United Kingdom and fracking

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Fracking was taking place at Blackpool in the UK until a 2011 tremor later traced to fracking resulted in a temporary ban.[1]

On December 13, 2012, the British government lifted its ban on fracking, allowing companies to continue their exploration of shale gas reserves. Energy Secretary Edward Davey said the decision was subject to new controls to limit the risks of seismic activity.[2] In December 2012 the UK Government announced they would initiate tax incentives for the extraction of shale gas (fracking) during its Budget 2013 measures.[3]

UK energy plans

In March 2012, David Cameron's independent Committee on Climate Change announced new rules that would block any more coal-fired power stations without carbon capture and storage, but allow gas power until 2045, which some argue might encourage future fracking in the area.[1] In September 2012 UK climate and energy secretary Ed Davey said the government was planning to add 20GW of electricity generation capacity from gas by 2030.[4]

As of October 2013 the UK government is in the process of issuing a 14 round of licences for petrochemicals, which campaigners say will cover two thirds of England.[5]

Government studies

Reserves

In 2010, a British Geological Survey estimated that, based on experience in the US, UK shales could hold 150 billion cubic metres of gas, equivalent to roughly two years of UK demand.[6]

In September 2011, Cuadrilla announced it had discovered 200 trillion cubic feet (tcf) of Gas in Place within the Bowland shale in Lancashire.[7]

On May 20, 2012, the UK's Independent reported that industry experts reported to senior ministers, including David Cameron and energy secretary Ed Davey, "that the UK's [gas] reserves were smaller than first thought and could be uneconomical to extract" and future shale exploration would likely be "very cautionary", with tight regulations on both environmental impacts and the effects on people living near by.[8]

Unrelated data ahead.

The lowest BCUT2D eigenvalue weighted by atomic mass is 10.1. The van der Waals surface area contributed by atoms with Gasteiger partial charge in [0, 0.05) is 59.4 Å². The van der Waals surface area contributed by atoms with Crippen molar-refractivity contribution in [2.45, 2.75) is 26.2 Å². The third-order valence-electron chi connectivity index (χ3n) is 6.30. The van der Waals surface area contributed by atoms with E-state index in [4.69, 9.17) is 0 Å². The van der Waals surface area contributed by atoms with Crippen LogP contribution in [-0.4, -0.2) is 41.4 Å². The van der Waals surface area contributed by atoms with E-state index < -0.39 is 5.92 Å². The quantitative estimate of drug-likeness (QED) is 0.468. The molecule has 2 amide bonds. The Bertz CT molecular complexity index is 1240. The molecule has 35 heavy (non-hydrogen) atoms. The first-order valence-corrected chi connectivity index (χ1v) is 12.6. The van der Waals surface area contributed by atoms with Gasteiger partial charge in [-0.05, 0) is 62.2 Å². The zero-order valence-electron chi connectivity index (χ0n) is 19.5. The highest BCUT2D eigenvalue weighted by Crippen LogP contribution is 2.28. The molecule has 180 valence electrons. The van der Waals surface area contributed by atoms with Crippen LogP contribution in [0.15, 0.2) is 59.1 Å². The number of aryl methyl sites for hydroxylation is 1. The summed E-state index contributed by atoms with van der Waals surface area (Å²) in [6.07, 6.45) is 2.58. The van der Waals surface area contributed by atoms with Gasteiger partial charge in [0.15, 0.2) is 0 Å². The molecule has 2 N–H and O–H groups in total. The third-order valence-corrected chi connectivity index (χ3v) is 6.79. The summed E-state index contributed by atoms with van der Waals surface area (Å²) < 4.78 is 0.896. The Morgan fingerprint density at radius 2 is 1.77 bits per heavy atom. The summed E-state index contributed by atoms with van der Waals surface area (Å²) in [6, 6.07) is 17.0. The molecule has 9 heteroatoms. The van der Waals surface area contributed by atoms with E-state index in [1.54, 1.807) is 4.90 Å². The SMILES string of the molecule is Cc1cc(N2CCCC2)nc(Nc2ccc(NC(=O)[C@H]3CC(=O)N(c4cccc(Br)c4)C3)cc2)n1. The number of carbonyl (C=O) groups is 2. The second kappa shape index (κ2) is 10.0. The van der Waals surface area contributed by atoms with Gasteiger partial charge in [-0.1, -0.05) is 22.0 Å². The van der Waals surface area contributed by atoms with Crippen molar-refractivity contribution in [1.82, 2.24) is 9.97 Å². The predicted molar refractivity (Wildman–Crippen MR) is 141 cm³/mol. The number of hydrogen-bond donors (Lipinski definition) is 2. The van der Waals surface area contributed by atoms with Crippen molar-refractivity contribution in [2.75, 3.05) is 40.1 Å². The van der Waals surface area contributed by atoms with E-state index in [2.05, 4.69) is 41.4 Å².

In summer 2013 the British Geological Survey estimated 130 trillion cubic feet of shale gas could be recoverable onshore in the country, mainly from across the north of England - the equivalent of 40 years of UK supplies.[5]

Safety

On October 31, 2013, the British government's health agency Public Health England (PHE) released a report saying public health risks from emissions caused by fracking for tight oil and shale gas are low as long as operations are properly run and regulated. The PHE report examined evidence from countries such as the US, where it concluded that any risk to health was typically due to operational failure.

Tremors

In May 2011, the UK firm Cuadrilla Resources was forced to halt operations near Blackpool in northwest England after fracking triggered tremors, leading to a temporary ban on fracking.[9]

In April 2012, a UK government report recommended UK exploration of shale gas. The experts published the 2012 findings after reviewing a series of post-earthquake studies published by Cuadrilla Resources. The 2012 expert report suggested tighter rules on seismic monitoring and drilling surveys.[9]